Most of the time when installing a new roadway, you will need to install a culvert under your driveway to allow water to flow underneath and not wash it out. To learn more about culverts click here. You will need to check with the local municipality to determine what type of material and size culvert you need to install along with any permits that may apply. Drainage ditches are also recommended along the driveway to ensure that you don’t get erosion later on.
When determining what type of rock you will use for the road, there are a couple different options. At a minimum, a grading contractor will need to strip the vegetation and do some minor grading to fill any depressions or cut any big humps out. Then they will need to place at least 4” of crush and run (or crusher run) rock. Crusher run is an angular rock with fines (small particles like sand) that when compacted, makes a very hard surface. This type of rock can be used as a base to put down concrete or asphalt at a later time.
Another option of rock people in Tennessee typically use is 1”-3” rock. This rock does not contain fines and is good for heavily trafficked areas such as delivery trucks, concrete trucks, or heavy equipment. Some people elect to have the 1”-3” rock compacted with a roller, but some also just have it placed and let the trucks, cars, and heavy equipment compact it into place. Both options are acceptable ways to install a road, but if you don’t get the rock compacted, it is a little hard to walk or drive through until it does compact.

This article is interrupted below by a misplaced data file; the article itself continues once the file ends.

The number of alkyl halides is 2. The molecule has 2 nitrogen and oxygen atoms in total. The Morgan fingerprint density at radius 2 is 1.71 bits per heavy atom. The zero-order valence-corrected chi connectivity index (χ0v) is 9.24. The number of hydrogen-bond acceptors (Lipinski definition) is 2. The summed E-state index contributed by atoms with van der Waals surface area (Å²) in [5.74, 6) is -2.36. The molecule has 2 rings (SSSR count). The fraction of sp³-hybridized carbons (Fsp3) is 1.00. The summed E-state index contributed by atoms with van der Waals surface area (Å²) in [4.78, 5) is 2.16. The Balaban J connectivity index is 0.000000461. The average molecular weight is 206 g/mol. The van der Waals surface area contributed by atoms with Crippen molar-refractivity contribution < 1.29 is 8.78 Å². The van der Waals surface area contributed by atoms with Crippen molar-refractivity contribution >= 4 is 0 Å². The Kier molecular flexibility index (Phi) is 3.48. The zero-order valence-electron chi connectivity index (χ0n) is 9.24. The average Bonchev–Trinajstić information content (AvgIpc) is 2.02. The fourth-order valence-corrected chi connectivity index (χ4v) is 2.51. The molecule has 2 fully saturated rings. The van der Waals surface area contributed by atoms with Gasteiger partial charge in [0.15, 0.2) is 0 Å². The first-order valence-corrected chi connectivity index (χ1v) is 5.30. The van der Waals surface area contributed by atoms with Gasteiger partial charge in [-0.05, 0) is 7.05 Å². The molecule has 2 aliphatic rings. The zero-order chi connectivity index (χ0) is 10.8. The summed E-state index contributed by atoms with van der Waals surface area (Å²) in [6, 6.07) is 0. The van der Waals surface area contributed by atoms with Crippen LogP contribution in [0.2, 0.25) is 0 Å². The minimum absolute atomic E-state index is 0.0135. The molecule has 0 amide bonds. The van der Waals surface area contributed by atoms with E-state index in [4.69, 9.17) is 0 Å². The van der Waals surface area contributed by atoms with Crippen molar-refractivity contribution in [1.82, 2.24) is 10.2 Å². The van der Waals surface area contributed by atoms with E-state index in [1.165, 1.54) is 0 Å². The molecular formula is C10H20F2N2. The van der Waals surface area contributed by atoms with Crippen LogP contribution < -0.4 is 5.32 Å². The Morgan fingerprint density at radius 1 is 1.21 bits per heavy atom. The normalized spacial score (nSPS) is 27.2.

Step 6: Awesome, so you’ve got your property cleared and a roadway in, what’s next? Now comes the pad prep. You will need a contractor to level off an area for you to build your house. If you are going to be installing a basement, BE WARNED. Tennessee is known for rock in the ground and if encountered, the contractor will more than likely charge a daily rate to bust it up and dispose of it. They don’t call it Rocky Top for nothin’!
Step 7: After the septic has been installed, utilities ran, and pad leveled, the last step is to pour your foundations and “get out of the ground”. This is normally the part where the General Contractor will take over to frame and plumb the house.
But wait….there’s more. That’s right, we’re not through with you yet!
Step 8: After the house has been constructed to about 90%, we sometimes come back to the jobs we work on to do a final grading and site clean up. If you elect to have us back out, we will assess the site for what needs to be done outside to polish everything up. Over the duration of your project, multiple contractors will have been on your property and more than likely left debris, washed out concrete trucks, and messed up the gravel driveway. Yes, it is frustrating, but it happens on EVERY job. Lucky for us, we get to be one of the last people on your new home build to polish off the outside (people are excited for us to do the work so they can start enjoying their investment). The work often involved with a final clean up would be things like bringing in clean topsoil, seed and straw, installing any additional drainage needed, or touching up a gravel driveway.
Well, if you made it to this point I need to congratulate you, that was a ton of information on how to develop property in Tennessee. I hope you enjoyed the article and it helps you to avoid any headaches during a very stressful time.
If you would like a quote on your next project to develop a property, click the link and request a quote!